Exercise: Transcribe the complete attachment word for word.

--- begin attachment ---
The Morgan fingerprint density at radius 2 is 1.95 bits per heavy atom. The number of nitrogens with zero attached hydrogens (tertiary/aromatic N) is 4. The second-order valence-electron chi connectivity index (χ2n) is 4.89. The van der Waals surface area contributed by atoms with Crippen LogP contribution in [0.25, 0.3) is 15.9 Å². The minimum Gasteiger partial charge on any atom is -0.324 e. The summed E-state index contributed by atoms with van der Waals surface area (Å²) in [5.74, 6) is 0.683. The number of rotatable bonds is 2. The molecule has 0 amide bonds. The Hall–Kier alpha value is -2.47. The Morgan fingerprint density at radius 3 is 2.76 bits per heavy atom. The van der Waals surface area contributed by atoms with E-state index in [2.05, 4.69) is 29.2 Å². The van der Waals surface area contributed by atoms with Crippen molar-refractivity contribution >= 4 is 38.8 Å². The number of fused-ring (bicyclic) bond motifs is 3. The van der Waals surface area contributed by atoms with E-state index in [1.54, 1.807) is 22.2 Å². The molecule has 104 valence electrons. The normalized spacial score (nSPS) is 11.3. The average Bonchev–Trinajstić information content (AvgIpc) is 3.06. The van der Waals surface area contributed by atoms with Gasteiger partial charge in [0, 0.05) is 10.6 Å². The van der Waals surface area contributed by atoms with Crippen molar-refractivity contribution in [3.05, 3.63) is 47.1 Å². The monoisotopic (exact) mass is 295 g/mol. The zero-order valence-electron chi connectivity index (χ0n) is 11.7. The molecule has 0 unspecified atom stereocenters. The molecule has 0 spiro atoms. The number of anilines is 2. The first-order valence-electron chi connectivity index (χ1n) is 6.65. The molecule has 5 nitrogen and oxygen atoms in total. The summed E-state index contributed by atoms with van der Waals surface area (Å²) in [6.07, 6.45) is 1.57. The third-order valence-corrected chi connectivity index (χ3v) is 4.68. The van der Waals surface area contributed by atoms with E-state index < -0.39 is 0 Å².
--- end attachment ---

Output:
The Morgan fingerprint density at radius 2 is 1.95 bits per heavy atom. The number of nitrogens with zero attached hydrogens (tertiary/aromatic N) is 4. The second-order valence-electron chi connectivity index (χ2n) is 4.89. The van der Waals surface area contributed by atoms with Crippen LogP contribution in [0.25, 0.3) is 15.9 Å². The minimum Gasteiger partial charge on any atom is -0.324 e. The summed E-state index contributed by atoms with van der Waals surface area (Å²) in [5.74, 6) is 0.683. The number of rotatable bonds is 2. The molecule has 0 amide bonds. The Hall–Kier alpha value is -2.47. The Morgan fingerprint density at radius 3 is 2.76 bits per heavy atom. The van der Waals surface area contributed by atoms with E-state index in [2.05, 4.69) is 29.2 Å². The van der Waals surface area contributed by atoms with Crippen molar-refractivity contribution >= 4 is 38.8 Å². The number of fused-ring (bicyclic) bond motifs is 3. The van der Waals surface area contributed by atoms with E-state index in [1.54, 1.807) is 22.2 Å². The molecule has 104 valence electrons. The normalized spacial score (nSPS) is 11.3. The average Bonchev–Trinajstić information content (AvgIpc) is 3.06. The van der Waals surface area contributed by atoms with Gasteiger partial charge in [0, 0.05) is 10.6 Å². The van der Waals surface area contributed by atoms with Crippen molar-refractivity contribution in [3.05, 3.63) is 47.1 Å². The monoisotopic (exact) mass is 295 g/mol. The zero-order valence-electron chi connectivity index (χ0n) is 11.7. The molecule has 0 unspecified atom stereocenters. The molecule has 0 spiro atoms. The number of anilines is 2. The first-order valence-electron chi connectivity index (χ1n) is 6.65. The molecule has 5 nitrogen and oxygen atoms in total. The summed E-state index contributed by atoms with van der Waals surface area (Å²) in [6.07, 6.45) is 1.57. The third-order valence-corrected chi connectivity index (χ3v) is 4.68. The van der Waals surface area contributed by atoms with E-state index < -0.39 is 0 Å².